Guidelines designed to give employees more control over corporate-owned life insurance were advanced during the fall meeting of the National Association of Insurance Commissioners here.
Key points of the guideline developed by the NAICs COLI working group under the direction of North Dakota Insurance Commissioner Jim Poolman include an affirmative consent provision and a no-retaliation provision.
The affirmative consent provision or opt-in would require companies to inform employees of an intention to take out a life insurance policy as well as receive permission to do so.
The no-retaliation clause would prevent retaliation against an employee who did not allow an employer to take out a policy on his or her life.
Poolman commented on the draft after it was moved out of the working group. “I am pleased that the industry saw the need for affirmative consent. It strengthens our guidelines enormously.”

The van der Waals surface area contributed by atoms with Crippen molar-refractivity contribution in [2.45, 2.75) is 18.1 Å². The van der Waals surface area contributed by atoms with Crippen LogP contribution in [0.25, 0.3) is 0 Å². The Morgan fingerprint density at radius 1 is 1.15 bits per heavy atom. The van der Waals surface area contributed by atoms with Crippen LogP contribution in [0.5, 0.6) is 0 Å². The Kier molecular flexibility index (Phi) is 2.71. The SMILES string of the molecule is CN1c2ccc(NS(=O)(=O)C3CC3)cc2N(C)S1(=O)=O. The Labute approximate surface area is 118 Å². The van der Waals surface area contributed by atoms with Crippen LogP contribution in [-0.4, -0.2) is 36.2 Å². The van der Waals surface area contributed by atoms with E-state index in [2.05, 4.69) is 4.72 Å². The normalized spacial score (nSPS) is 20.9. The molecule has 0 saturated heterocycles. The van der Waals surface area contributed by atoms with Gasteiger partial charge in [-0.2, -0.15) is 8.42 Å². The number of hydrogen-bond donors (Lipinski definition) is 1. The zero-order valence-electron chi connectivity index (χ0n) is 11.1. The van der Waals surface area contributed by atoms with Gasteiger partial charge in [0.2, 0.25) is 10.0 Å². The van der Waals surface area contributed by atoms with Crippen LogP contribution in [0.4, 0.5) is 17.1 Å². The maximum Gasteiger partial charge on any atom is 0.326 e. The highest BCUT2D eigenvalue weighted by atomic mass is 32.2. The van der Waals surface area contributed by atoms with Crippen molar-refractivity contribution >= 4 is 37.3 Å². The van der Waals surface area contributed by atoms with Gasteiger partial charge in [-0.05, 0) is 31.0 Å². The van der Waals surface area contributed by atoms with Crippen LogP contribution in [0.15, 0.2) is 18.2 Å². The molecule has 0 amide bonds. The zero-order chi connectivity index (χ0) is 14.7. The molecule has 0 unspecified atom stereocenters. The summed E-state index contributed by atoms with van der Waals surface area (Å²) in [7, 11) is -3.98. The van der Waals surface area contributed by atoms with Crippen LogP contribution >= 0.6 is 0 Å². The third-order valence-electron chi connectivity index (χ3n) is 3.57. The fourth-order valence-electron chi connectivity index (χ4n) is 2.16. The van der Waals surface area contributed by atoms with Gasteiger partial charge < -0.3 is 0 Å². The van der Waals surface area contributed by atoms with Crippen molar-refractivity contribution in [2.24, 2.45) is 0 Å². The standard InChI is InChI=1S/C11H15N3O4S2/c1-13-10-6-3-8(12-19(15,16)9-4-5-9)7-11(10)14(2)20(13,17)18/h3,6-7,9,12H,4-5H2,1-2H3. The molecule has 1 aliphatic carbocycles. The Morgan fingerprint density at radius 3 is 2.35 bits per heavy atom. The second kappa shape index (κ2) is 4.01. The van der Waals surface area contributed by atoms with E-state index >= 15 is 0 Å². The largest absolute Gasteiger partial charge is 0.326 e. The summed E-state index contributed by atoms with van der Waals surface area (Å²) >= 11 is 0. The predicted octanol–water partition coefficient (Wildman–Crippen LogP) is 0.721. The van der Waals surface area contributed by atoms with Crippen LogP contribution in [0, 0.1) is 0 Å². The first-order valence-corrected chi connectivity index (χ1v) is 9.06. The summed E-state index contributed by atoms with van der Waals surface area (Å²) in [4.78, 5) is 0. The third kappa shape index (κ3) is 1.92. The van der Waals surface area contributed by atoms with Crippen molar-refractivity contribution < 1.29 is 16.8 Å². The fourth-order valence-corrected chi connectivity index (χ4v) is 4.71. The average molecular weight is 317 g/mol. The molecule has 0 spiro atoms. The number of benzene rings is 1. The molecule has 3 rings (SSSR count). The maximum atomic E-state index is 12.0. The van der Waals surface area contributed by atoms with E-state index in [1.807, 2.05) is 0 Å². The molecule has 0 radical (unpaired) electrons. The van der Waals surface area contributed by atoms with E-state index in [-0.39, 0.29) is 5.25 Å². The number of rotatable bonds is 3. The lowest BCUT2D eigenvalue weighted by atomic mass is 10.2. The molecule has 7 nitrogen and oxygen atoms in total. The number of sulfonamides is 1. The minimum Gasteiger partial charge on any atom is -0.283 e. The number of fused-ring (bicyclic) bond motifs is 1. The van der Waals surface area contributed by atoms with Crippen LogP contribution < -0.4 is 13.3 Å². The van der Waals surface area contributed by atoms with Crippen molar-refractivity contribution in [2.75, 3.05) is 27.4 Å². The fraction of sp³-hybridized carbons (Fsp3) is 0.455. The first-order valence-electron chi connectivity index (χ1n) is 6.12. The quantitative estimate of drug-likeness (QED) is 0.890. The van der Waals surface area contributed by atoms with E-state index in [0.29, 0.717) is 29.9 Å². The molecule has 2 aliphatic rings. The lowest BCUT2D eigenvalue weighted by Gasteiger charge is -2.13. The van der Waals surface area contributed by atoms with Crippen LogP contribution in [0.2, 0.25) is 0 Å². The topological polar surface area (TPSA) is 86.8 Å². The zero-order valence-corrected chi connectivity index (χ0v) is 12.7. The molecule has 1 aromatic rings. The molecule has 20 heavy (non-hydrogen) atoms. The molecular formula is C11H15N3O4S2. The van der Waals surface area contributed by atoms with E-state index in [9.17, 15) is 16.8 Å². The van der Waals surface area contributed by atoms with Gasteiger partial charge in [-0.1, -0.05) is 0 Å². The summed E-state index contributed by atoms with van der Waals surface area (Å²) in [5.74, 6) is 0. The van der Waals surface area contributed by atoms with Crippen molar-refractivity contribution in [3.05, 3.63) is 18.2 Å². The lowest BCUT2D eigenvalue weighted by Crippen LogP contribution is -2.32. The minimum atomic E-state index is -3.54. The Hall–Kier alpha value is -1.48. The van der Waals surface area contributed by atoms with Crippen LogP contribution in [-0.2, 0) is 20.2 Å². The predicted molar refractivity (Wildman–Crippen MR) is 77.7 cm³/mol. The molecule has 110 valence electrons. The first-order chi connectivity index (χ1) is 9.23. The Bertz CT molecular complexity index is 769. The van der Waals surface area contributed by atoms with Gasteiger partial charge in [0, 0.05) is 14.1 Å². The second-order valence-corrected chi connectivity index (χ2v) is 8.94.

The guidelines were later adopted by the working groups parent “A” committee and will be reviewed by the executive committee and potentially, the plenary at the winter meeting in December.
COLI can be used by an employer for a number of reasons, including protecting against costs associated with an employees disability or death. It can also be used to finance employee benefits.
A separate consumer effort is being developed by a subgroup of the small face amount working group under the direction of South Carolina regulator Leslie Jones. The group is trying to determine how companies search for multiple policies upon the death of an insured.